Art for art’s sake, and for science’s; “Crimson Sunset” by J.M.W. Turner
Art is important for many reasons. It has proven therapeutic applications, provides an endless source of inspiration and conversation-starters, and, as a team of Greek and German researchers have recently discovered, can be used as a scientifically sound research method.
Lead by Christos Zerefos, professor of atmospheric physics at the Academy of Athens, a team of researchers studied hundreds of sunset paintings made between the years 1500 and 2000, searching for evidence of the effects of volcanic eruptions on past air quality. For up to three years following a major eruption, airborne volcanic ash scatters a greater amount of sunlight and causes sunsets to appear a more vivid red.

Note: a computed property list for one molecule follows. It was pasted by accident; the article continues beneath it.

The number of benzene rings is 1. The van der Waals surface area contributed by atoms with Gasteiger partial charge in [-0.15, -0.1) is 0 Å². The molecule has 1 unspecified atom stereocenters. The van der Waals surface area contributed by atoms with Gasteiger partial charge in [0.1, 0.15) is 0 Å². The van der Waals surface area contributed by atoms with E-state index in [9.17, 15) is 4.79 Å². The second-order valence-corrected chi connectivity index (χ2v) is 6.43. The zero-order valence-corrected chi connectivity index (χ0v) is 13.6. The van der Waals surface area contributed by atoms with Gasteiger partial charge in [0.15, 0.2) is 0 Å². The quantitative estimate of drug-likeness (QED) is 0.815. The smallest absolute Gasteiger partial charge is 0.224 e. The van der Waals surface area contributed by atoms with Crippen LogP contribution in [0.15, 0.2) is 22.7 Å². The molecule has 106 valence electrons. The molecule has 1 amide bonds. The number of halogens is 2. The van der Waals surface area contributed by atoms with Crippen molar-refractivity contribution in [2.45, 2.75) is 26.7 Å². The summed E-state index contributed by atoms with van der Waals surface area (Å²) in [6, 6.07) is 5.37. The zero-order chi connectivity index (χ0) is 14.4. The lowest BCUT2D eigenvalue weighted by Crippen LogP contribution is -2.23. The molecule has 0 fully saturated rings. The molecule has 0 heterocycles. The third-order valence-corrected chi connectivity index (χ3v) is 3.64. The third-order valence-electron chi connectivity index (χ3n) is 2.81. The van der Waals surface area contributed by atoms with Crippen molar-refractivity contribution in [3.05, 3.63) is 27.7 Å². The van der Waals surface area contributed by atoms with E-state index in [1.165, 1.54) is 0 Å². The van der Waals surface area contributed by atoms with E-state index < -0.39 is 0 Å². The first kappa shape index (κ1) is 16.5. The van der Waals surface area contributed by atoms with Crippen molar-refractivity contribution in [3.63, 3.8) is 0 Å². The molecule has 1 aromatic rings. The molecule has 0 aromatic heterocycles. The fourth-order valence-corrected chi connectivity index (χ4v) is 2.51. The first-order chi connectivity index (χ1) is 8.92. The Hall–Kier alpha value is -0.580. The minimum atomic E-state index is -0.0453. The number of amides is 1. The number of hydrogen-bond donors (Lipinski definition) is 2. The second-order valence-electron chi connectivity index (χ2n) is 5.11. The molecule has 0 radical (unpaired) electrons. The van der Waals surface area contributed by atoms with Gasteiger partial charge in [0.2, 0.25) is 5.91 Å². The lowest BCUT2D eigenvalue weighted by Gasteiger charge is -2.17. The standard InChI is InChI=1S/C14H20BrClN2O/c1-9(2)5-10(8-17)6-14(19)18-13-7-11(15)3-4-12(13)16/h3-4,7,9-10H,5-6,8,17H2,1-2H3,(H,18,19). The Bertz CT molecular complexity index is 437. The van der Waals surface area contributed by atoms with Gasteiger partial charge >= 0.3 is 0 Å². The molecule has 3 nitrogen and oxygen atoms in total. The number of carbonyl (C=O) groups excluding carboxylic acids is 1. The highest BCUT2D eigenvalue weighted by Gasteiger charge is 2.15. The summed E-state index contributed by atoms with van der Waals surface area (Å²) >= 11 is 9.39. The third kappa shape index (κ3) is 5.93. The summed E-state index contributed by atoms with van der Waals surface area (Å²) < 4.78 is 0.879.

By comparing confirmed data with the paintings of trained eyes such as J.M.W. Turner, Caspar David Friedrich, and Edgar Degas, the team was able to conclude that not only was their hypothesis correct, but also that visual art is a suitable stand-in when scientific measurements aren’t available.
Find the full study, Further evidence of important environmental information content in
red-to-green ratios as depicted in paintings by great masters, as published in Atmospheric Chemistry and Physics, here